While certain sectors are down in today’s environment, it is not all gloom and doom. Hiring is still happening. Zizi advises career centers to go beyond generic communications and do the following:

  • Help students develop a short-term career plan that may involve job opportunities that were not initially on their radar.
  • Tell students about target industries that have flourished during the pandemic and are looking to enhance their staff.
  • Provide practical information about starting and financing a new business for students might be considering a more entrepreneurial path.

Ingar thinks that not all students are aware about the value career centers provide and especially how the services fit their needs. He encourages career centers to be more proactive in its communications to students.

4. Be a “Bridge for Opportunity”

Jonah Bergstein, a full-time first year MBA student at the C.T. Bauer College of Business at the University of Houston, was able to secure a project management internship at the meal services company Peli Peli. He proactively attended the different career fairs and mixers organized by the C.T. Bauer College of Business’ Rockwell Career Center and worked with a career coach at the Center to sharpen his resume and networking skills. Even when offered virtually, these events and services provide vital connections to opportunities.

“I would not have gotten my summer internship if it were not for the work the career staff does,” he said. “Nobody knows what is going to happen with the economy. All that career staff can do is continue to learn as much as they can and help lead the students through these trying times.”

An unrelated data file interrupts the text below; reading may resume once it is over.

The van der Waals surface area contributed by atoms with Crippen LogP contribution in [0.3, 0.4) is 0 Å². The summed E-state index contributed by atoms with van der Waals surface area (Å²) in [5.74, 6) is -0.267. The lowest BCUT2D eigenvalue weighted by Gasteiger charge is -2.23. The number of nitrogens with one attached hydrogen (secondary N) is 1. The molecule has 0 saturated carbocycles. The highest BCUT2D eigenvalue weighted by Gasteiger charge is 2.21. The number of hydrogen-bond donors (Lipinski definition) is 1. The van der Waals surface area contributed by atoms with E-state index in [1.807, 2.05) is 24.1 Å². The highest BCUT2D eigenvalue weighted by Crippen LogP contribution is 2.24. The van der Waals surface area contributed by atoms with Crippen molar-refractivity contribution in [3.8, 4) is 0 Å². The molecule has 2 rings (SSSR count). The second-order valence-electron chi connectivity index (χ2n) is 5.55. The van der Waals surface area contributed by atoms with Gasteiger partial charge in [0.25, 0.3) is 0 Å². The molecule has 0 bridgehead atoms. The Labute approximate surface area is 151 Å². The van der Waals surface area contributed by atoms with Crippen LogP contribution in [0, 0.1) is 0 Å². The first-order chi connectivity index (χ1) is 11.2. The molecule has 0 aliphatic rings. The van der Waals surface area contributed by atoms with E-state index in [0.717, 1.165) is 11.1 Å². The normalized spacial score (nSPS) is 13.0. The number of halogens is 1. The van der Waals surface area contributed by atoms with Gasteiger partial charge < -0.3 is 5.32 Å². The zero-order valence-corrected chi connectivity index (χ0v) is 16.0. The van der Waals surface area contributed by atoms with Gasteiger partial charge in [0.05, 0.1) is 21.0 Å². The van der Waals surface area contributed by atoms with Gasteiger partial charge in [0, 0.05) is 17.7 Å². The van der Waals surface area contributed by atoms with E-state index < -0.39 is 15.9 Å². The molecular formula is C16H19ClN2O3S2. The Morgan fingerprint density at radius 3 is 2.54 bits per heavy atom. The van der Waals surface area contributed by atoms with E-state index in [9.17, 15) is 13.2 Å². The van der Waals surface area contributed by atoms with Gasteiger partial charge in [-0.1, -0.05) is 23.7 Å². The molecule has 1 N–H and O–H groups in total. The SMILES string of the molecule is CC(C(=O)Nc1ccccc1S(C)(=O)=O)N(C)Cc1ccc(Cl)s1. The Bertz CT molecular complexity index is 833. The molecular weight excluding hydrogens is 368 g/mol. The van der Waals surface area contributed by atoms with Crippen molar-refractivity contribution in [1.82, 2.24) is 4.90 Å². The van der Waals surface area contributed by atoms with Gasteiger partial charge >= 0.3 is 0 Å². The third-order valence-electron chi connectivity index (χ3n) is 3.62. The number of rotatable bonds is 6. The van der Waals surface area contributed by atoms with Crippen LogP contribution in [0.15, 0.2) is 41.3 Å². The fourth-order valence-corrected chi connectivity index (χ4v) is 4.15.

Part of making students aware about opportunities is provide with them with confidence, according to Handler. “We live in a society that is very hesitant; people aren’t always very bold to reach out to the CEO or the director,” she said. “I encourage all career development professionals to instill confidence in students so they feel inspired to be fearless in exploring opportunities. The worse someone can tell you is no.”

Zizi concludes: “There are no guidelines when facing uncertainty. The best schools can do is lend an attentive ear to students and to job markets and become a bridge for opportunity.”

For additional insights on how career services can support students in the midst of the coronavirus crisis, access the following two GBSN webinars:

  • Locking in Jobs in a Lock Down–Coronavirus and Careers for Business Graduates featuring Ronit Avni, Founder & CEO of Localized; Sean O. Ferguson, Associate Dean, Asia School of Business; and Julia Zupko, Director of Career Development, Schwarzman College of Tsinghua
  • Recruitment During a Downturn featuring Franziska Ewald, MBA and International Engagement Lead, Esade Careers, Esade Business & Law School; Amber Wigmore Álvarez, Chief Innovation Officer, Highered EFMD Shared Career Services; and David Serés, HR VP South East Asia & South Korea Boehringer Ingelheim

 

This article was written by Kevin Anselmo, a communications consultant for GBSN. He is the creator of Interview an Innovator, an online course experience that helps students explore their career interests, learn critical digital communications skills and establish a positive digital footprint.